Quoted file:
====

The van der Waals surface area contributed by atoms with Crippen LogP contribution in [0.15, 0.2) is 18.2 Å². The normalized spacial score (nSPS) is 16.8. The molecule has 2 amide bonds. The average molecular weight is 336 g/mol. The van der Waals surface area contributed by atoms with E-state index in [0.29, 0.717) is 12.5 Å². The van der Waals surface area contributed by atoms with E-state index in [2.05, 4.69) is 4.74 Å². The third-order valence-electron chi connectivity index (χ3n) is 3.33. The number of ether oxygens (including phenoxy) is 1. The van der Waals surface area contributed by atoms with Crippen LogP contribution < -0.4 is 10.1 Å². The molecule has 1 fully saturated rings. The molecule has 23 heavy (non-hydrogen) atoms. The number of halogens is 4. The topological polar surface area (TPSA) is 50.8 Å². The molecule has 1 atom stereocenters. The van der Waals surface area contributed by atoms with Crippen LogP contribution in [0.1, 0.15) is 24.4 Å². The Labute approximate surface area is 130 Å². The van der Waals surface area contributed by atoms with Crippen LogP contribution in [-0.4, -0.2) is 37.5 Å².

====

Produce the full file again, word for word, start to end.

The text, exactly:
The van der Waals surface area contributed by atoms with Crippen LogP contribution in [0.15, 0.2) is 18.2 Å². The normalized spacial score (nSPS) is 16.8. The molecule has 2 amide bonds. The average molecular weight is 336 g/mol. The van der Waals surface area contributed by atoms with E-state index in [0.29, 0.717) is 12.5 Å². The van der Waals surface area contributed by atoms with E-state index in [2.05, 4.69) is 4.74 Å². The third-order valence-electron chi connectivity index (χ3n) is 3.33. The number of ether oxygens (including phenoxy) is 1. The van der Waals surface area contributed by atoms with Crippen LogP contribution < -0.4 is 10.1 Å². The molecule has 1 fully saturated rings. The molecule has 23 heavy (non-hydrogen) atoms. The number of halogens is 4. The topological polar surface area (TPSA) is 50.8 Å². The molecule has 1 atom stereocenters. The van der Waals surface area contributed by atoms with Crippen LogP contribution in [0.1, 0.15) is 24.4 Å². The Labute approximate surface area is 130 Å². The van der Waals surface area contributed by atoms with Crippen LogP contribution in [-0.4, -0.2) is 37.5 Å².